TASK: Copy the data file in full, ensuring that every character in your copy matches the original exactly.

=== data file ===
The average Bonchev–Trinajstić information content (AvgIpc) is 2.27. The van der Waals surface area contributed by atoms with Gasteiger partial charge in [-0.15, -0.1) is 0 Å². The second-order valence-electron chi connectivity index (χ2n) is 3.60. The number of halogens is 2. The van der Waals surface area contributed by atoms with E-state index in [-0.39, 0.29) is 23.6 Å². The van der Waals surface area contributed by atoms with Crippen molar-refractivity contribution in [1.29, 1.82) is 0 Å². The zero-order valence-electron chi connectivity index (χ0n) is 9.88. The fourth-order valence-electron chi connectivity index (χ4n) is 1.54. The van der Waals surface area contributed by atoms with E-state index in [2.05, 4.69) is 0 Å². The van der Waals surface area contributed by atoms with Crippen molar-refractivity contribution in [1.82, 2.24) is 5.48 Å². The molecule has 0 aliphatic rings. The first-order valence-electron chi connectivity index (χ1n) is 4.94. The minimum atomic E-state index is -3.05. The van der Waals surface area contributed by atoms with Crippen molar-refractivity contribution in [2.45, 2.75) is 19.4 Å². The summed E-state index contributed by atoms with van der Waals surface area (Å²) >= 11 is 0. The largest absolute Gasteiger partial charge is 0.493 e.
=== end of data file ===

The average Bonchev–Trinajstić information content (AvgIpc) is 2.27. The van der Waals surface area contributed by atoms with Gasteiger partial charge in [-0.15, -0.1) is 0 Å². The second-order valence-electron chi connectivity index (χ2n) is 3.60. The number of halogens is 2. The van der Waals surface area contributed by atoms with E-state index in [-0.39, 0.29) is 23.6 Å². The van der Waals surface area contributed by atoms with Crippen molar-refractivity contribution in [1.29, 1.82) is 0 Å². The zero-order valence-electron chi connectivity index (χ0n) is 9.88. The fourth-order valence-electron chi connectivity index (χ4n) is 1.54. The van der Waals surface area contributed by atoms with E-state index in [2.05, 4.69) is 0 Å². The van der Waals surface area contributed by atoms with Crippen molar-refractivity contribution in [1.82, 2.24) is 5.48 Å². The molecule has 0 aliphatic rings. The first-order valence-electron chi connectivity index (χ1n) is 4.94. The minimum atomic E-state index is -3.05. The van der Waals surface area contributed by atoms with Crippen molar-refractivity contribution in [2.45, 2.75) is 19.4 Å². The summed E-state index contributed by atoms with van der Waals surface area (Å²) >= 11 is 0. The largest absolute Gasteiger partial charge is 0.493 e.